A Stay-At-Home Coronavirus Viewing List

Watching movies is a great way to relax during the stay-at-home period

Watching movies is a great way to relax during the stay-at-home period

Colleen Secaur, Entertainment Editor

As the coronavirus continues to fundamentally alter the American way of life as we know it, our collective anxieties continue to rise. For me personally, as my last year of high school and college decision process change drastically for the worse and I become more and more concerned for my elderly and immunocompromised family and friends, I can at least attempt to find refuge in movies and TV shows that are now more accessible than ever. Many of the movies and TV shows on this list don’t have direct parallels to the current global pandemic we have on our hands, but each of them offers some vestige of comfort in their own ways.

Contagion (2011) dir. Steven Soderbergh: With that said, this is the work with the most obvious and accurate comparisons to current events, albeit with a much more deadly virus, which may be anxiety-inducing at first, especially when they start bringing up buzzwords we’re hearing constantly now, such as “social distancing” and setting up temporary hospitals like the ones in New York City right now. However, something about the competence of the government officials in this movie, along with the eventual return to normalcy and unflinching reality Soderbergh brings to this fictional pandemic is oddly soothing. In a reality where individuals and healthcare officials are expected to do the job that our president can’t, it’s a reassuring sight to see our government comply with the CDC and WHO to keep its citizens safe, even if it’s just a movie.

Cats (2019) dir. Tom Hooper: The 180 in this list from Contagion to Cats truly shows the dire times we’re living in. In all seriousness though, as we’re officially on stay-at-home orders from Governor Baker, there’s no better time to watch the movie event critics have called “a nightmare” (ELLE), “impossible to review” (The Ringer), and “oh God, my eyes” (The Boston Globe). Based on these excerpts alone from people paid to watch hundreds of movies a year, I see simply no reason NOT to watch it. If you need any more persuasion, look at Seth Rogen’s Twitter thread of utter confusion over the plotless void that is Cats, download the movie and bask in the utter absurdity of it all.

The Lighthouse (2019) dir. Robert Eggers: For those who might feel like going more on the indie side of things, The Lighthouse is another recent release that details the descent of two 19th century lighthouse keepers into madness after being trapped together for the winter. Shot in all black and white and anchored by two truly insane performances by Willem Dafoe and Robert Pattinson, it’s a depiction of what it’s like to be in quarantine with your family, pushed to the most psychologically torturous extremes. Plus, it also boasts one of the most confounding yet memorable endings to any movie I’ve seen in recent memory (but the less you know about the actual happenings of the plot, the better).

Birds of Prey (2020) dir. Cathy Yan: Lastly, for an injection of irreverent fun into these gloomy times, Birds of Prey released early for digital download today. Easily the most glitter-soaked superhero movie, and also arguably the best female-led one to date, it’s anchored by a reliably great Margot Robbie performance and features some uniquely carnivalesque action sequences. The fact that she’s also leading an all-female team fighting bad guys without the faux “Girl Power!” message of Wonder Woman and Captain Marvel makes it that much more fun. Put it on for the action and glitter, stay for Margot Robbie and the great costuming, both for the titular Birds of Prey but also for the evil henchmen hunting them down.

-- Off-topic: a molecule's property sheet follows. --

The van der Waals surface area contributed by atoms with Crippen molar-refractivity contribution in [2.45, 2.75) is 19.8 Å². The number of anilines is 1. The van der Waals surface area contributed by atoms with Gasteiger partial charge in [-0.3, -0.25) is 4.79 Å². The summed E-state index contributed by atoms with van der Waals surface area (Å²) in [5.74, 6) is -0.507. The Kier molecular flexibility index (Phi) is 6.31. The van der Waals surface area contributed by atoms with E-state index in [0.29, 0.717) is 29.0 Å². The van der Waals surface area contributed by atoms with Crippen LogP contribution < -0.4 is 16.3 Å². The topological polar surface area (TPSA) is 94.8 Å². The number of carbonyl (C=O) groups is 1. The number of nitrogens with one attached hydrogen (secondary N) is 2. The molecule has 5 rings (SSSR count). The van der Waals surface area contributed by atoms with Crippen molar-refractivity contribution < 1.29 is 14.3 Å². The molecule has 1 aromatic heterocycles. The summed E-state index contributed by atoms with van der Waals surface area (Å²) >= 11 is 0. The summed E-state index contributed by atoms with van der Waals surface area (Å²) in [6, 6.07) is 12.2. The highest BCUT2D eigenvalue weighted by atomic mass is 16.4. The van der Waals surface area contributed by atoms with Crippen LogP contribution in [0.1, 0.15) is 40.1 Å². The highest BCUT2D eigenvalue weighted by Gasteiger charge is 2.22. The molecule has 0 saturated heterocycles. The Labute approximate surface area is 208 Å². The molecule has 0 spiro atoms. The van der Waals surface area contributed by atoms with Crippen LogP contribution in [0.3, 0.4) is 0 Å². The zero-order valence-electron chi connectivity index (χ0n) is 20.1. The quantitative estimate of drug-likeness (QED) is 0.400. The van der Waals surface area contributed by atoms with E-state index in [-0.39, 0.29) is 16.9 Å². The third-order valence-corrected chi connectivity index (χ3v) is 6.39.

Game of Thrones (2011-2019): This is honestly the TV show that’s just working best for me, both because I tried to start it previously when I had too much on my plate (which is certainly not a problem now) and because there’s SO much going on in it. Before watching Game of Thrones, I had never been a fan of its particular strain of medieval fantasy, but it’s won me over due to the sheer number of subgenres its many plots encompass. There’s a political drama, adventure, slight tinges of comedy depending on the character, and straight-up fantasy. The number of simultaneous plots – at some points there’s eight and I’m only on the third season – and amount of episodes – 10 hour-long episodes per season, with 8 seasons – make the show so time-consuming I can’t wrap my head around both its happenings and the dire reality unfolding on the news every day. It may be dramatic to say Game of Thrones has forced me to obsess less over the coronavirus, but it’s true.

New Girl (2011-2018): Just as long as Game of Thrones, only without the required amount of mental energy, New Girl is the perfect sitcom comfort food for these times, delivered in easy to digest 30-minute blocks of time. Although Zooey Deschanel is a solid anchor as the quirky new roommate Jess, the show really comes into its own with its excellent ensemble cast, with standouts such as Jake Johnson as the slacker Nick and Max Greenfield as the narcissistic Schmidt. It’s never annoying, but also is never witty either. New Girl hits the perfect sitcom note, where it’s reliably funny every episode, for 7 seasons – and isn’t that what we’re all looking for?